Brad Pitt F1 movie production halted due to writers’ strike

2023 F1 season

Posted on

| Written by

The production of the Hollywood movie set in Formula 1 starring Brad Pitt has been halted as a major actors union has begun strike action.

The untitled film based around the fictional ‘APX GP’ Formula 1 team and its drivers had a major presence at the last grand prix at Silverstone. The crew constructed their own garage in the pit lane and two show cars were placed on the back row of the dummy grid prior to the formation lap to allow the filming of scenes.

The movie is being produced by Lewis Hamilton’s production company, Dawn Apollo Films, with Hollywood actor Brad Pitt in the lead role of Sonny Hayes. However, production on the movie has reportedly shut down due to strike action by a major actors union.

The Screen Actors Guild – American Federation of Television and Radio Artists (SAG–AFTRA) has recently commenced strike action with all member actors withdrawing labour, including Pitt, who is a member. The action has been called in solidarity with the Writers Guild of America union, which has been on strike since early May.

APX GP filming cars on-track, Silverstone, 2023
The film shot its first race weekend scenes at Silverstone
WGA members voted overwhelmingly to strike in May after failing to reach an agreement with the Alliance of Motion Picture and Television Producers (AMPTP). Despite the increase in popularity of streaming services resulting in higher international audiences for many television shows and leading to increased production budgets, WGA claims its members have not seen the benefits. The proportion of members working for the minimum rate under WGA’s previous working agreement with the AMPTP has grown from a third to almost a half over the last decade.

The WGA strike action has also been endorsed and supported by United States president Joe Biden, former president Barack Obama, several members of the US Senate and House of Representatives, over 150 unions and professional bodies across the world, including the International Screenwriters Association, the players associations of the NFL, NBA, MLB, NHL and MLS and the Writers Guilds of both Great Britain and Ireland.

SAG-AFTRA, which represents over 100,000 actors, recording artists and other performers whose work is broadcast, has begun strike action after also failing to reach an agreement with the AMPTP, citing concerns over reduced income, royalties from streaming services and AI exploitation. Multiple major movie productions have been immediately affected by the strike. These include the as-yet untitled Formula 1 movie, the sequel to Gladiator and a new film in the Mission Impossible franchise, according to NBC News

The movie’s production crew was due to return to the F1 paddock at later races this year, but whether that happens may now rest upon the strike being resolved.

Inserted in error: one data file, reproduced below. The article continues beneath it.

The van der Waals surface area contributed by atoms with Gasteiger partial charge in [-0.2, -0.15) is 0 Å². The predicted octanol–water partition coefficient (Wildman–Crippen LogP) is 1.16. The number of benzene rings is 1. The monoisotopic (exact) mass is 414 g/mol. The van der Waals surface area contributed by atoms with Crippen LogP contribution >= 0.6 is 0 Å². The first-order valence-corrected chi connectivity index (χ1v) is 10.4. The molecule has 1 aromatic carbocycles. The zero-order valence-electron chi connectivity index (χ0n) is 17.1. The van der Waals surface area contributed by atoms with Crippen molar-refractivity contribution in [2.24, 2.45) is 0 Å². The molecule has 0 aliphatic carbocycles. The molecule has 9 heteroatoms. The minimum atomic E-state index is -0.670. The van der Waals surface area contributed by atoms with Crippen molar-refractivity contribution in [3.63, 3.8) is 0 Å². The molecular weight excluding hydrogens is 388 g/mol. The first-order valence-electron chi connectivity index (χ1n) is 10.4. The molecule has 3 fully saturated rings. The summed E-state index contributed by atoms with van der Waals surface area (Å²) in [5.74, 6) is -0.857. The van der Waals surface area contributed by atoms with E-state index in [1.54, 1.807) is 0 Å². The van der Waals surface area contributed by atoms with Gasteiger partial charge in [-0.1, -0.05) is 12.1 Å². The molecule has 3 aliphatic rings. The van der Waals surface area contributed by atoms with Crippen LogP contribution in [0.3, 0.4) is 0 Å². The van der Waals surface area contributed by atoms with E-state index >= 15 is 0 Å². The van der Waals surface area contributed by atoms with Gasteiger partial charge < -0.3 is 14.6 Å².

Advert | Become a RaceFans supporter and go ad-free

2023 F1 season

Browse all 2023 F1 season articles

Author information

Will Wood
Will has been a RaceFans contributor since 2012 during which time he has covered F1 test sessions, launch events and interviewed drivers. He mainly...

Got a potential story, tip or enquiry? Find out more about RaceFans and contact us here.

30 comments on “Brad Pitt F1 movie production halted due to writers’ strike”

  1. Actor’s strike*

    The Writer’s strike they were already ignoring and just shooting without the writers present (which is bad enough as it is). But shooting without actor’s they can’t manage just quite yet.

    1. notagrumpyfan
      17th July 2023, 11:43

      While it is true that actors play a vital role in traditional filmmaking, advancements in AI technology have made it possible to create films even when actors are on strike. AI, such as deep learning algorithms and computer-generated imagery (CGI), can simulate human performances and generate realistic characters on screen.

      With AI, filmmakers can utilize techniques like motion capture, which involves recording the movements of real actors and transferring them to digital characters. This allows filmmakers to create lifelike performances without relying on physical actors. Additionally, AI algorithms can analyze existing footage and generate new scenes or dialogue, enabling the creation of new content even without the direct involvement of actors.

      AI-powered virtual actors have already been utilized in various films and TV shows. For example, in the Star Wars franchise, characters like Grand Moff Tarkin and Princess Leia were recreated using CGI and AI to maintain continuity and tell compelling stories. These technologies have also been employed in video games, where virtual actors perform scripted scenes or respond to player interactions.